When AMD launched its 780G chipset early this year, it was hailed as one of the best integrated chipsets in the market. Intel was yet to deliver on its newer 4-series chipset then and its older 3-series integrated solutions with its GMA 3100 were obviously not up to the task of taking on the newcomer, especially with its Avivo HD hardware. With its decent integrated graphics performance, the 780G also became the basis for AMD's new Puma mobile platform.
The 780G however is a solely mainstream product, which is why it's proving to be a popular choice among system integrators. Despite this, there remained a product segment gap between the mid-range 780G and AMD's designated enthusiast chipset, the 790FX which is the first 7-series chipset supporting the new Phenom processors and an integral part of AMD's Spider platform.
AMD's reply was to beef up the Radeon HD 3200 integrated GPU (a disguised Radeon HD 2400 PRO) on the 780G by having the same GPU running at a higher core clock. Additionally, this new integrated GPU (known as the Radeon HD 3300) has access to a dedicated memory bank dubbed SidePort memory to ensure even better performance with some local memory. While such a practice is not limited just to the 790GX chipset (for example, Gigabyte has a 780G board enhanced with SidePort memory), it's an almost standard feature now on the 790GX class of boards. Naturally, AMD's Hybrid Graphics is supported so you can pop in a Radeon HD 3450/70 card and enable CrossFireX if you choose to, though we aren't too optimistic about the performance gain.
There's also a new Southbridge, the SB750, which is a minor upgrade to the SB700 Southbridge (addition of RAID 5 functionality) and a decent increase in the number of SATA and USB ports if your previous board is on the SB600. It's not that significant of an increase either way and one could even treat it as a SB600 version 2 effectively.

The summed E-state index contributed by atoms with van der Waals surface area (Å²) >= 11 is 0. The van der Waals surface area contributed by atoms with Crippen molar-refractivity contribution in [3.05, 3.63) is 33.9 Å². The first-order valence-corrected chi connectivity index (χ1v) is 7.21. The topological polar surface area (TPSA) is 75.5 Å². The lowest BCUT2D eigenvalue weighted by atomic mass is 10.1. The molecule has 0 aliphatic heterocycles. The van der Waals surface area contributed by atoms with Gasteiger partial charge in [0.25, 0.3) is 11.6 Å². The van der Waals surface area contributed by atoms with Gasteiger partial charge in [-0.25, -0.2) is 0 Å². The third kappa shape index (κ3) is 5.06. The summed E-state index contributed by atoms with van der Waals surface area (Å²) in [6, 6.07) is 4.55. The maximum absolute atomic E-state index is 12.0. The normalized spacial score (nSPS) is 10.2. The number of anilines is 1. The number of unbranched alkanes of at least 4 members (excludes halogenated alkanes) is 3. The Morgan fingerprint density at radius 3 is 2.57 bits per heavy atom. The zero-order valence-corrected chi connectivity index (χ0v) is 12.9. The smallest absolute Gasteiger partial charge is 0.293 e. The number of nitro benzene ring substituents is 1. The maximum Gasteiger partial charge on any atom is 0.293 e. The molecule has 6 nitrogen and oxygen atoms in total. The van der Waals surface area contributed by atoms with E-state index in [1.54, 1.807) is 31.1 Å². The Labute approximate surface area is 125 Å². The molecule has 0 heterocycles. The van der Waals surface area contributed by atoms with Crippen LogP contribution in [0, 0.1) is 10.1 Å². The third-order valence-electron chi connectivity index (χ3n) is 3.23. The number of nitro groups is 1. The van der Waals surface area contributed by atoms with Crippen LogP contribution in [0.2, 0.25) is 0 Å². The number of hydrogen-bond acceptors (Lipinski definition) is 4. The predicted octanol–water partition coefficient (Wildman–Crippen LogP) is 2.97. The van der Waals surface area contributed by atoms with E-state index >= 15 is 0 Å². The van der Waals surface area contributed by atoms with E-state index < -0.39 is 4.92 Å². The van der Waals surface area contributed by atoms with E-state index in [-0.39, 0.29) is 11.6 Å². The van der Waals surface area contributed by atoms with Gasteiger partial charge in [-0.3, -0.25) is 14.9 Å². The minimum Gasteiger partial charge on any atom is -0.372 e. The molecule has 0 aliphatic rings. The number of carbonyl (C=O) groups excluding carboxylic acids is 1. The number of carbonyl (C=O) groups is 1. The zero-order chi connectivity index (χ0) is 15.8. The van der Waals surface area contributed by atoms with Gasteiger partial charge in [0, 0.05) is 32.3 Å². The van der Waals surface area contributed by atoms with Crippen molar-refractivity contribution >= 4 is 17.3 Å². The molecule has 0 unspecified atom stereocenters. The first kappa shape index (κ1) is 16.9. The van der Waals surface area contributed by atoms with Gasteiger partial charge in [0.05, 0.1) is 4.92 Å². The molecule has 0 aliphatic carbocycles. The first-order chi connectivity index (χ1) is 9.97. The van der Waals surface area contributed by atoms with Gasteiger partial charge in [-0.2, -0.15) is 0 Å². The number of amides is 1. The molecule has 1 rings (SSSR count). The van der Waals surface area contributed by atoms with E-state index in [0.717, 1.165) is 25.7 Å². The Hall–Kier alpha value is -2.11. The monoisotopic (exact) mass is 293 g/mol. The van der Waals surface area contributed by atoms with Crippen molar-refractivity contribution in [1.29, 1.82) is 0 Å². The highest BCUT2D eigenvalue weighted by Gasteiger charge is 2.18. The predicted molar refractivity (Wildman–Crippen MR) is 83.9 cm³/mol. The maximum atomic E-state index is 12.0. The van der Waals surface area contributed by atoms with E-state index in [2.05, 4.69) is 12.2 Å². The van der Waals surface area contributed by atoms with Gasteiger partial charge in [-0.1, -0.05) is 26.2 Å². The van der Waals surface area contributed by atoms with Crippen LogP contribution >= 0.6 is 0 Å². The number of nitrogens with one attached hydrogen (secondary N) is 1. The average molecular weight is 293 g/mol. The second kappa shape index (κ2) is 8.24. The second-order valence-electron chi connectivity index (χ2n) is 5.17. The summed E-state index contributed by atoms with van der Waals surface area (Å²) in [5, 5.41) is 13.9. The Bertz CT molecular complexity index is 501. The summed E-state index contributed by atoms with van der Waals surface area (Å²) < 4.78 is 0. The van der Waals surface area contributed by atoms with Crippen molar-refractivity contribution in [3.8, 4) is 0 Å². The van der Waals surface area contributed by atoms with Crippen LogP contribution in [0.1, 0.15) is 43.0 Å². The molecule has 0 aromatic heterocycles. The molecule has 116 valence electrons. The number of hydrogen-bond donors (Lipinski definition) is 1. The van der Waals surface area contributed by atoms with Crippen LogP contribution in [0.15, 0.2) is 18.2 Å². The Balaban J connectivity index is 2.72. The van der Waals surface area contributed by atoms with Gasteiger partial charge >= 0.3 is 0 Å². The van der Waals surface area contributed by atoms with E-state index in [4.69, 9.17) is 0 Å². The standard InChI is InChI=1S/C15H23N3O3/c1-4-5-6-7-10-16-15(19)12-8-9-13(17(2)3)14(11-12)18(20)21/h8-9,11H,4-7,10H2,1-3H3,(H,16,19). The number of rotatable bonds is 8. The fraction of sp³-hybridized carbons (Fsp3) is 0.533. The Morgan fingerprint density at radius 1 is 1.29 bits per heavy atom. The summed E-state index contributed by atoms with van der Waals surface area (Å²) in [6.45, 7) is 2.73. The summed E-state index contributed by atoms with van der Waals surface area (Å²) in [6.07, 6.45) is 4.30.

For the enthusiast however, there's an interesting nugget on the SB750 by AMD in the form of Advanced Clock Calibration (ACC), a new feature which can allow for higher overclocks on a Phenom processor due to some internal mojo that AMD engineers have done and which they won't reveal besides saying that it involves connecting unused pins on the Phenom CPU to the SB750 Southbridge in order to change the CPU's internal timings. This will make it easier to reach some of the higher overclocks long desired by Phenom owners.
So, the 790GX chipset will come with this latest Southbridge and befitting its performance value segment, it will have a pair of PCIe 2.0 x16 expansion slots for CrossFireX (configured to two x8 interfaces when in CrossFire), as compared to a single PCIe 2.0 x16 slot on the standard 780G. And its retail price also reflects this positioning, with the 790GX sandwiched between the 790FX and the 780G in pricing, though in this case, from what we have seen, it's probably closer to the 780G chipsets.
In any case, we managed to get our hands on two 790GX + SB750 motherboards from Foxconn and MSI recently and we tested both out in our labs. Before we delve into the individual boards, here are the technical specifications for both:-
|Foxconn A7DS-A||MSI DKA790GX Platinum|
|Chipset||AMD 790GX + SB750||AMD 790GX + SB750|
|No of DDR2 DIMM Slots||4 x DDR2 (Up to 1066MHz, 8GB max)||4 x DDR2 (Up to 1066MHz, 8GB max)|
|PCI Express 2.0 Slots||
|ATA-133 Ports (chipset)||1||1|
|SATA 3.0Gbps Ports (chipset)||6 (1 eSATA)||6 (1 eSATA)|
|USB 2.0 Ports (header)||12 (8)||12 (6)|
|FireWire||2-port VIA VT6308S||1-port Jmicron JMB381|
|Gigabit Ethernet||Broadcom BCM5784||Realtek 8111C|
|Audio Chipset||Realtek ALC888||Realtek ALC888GR|
|Special Features||Onboard SidePort Memory of 128MB (DDR3-1333)||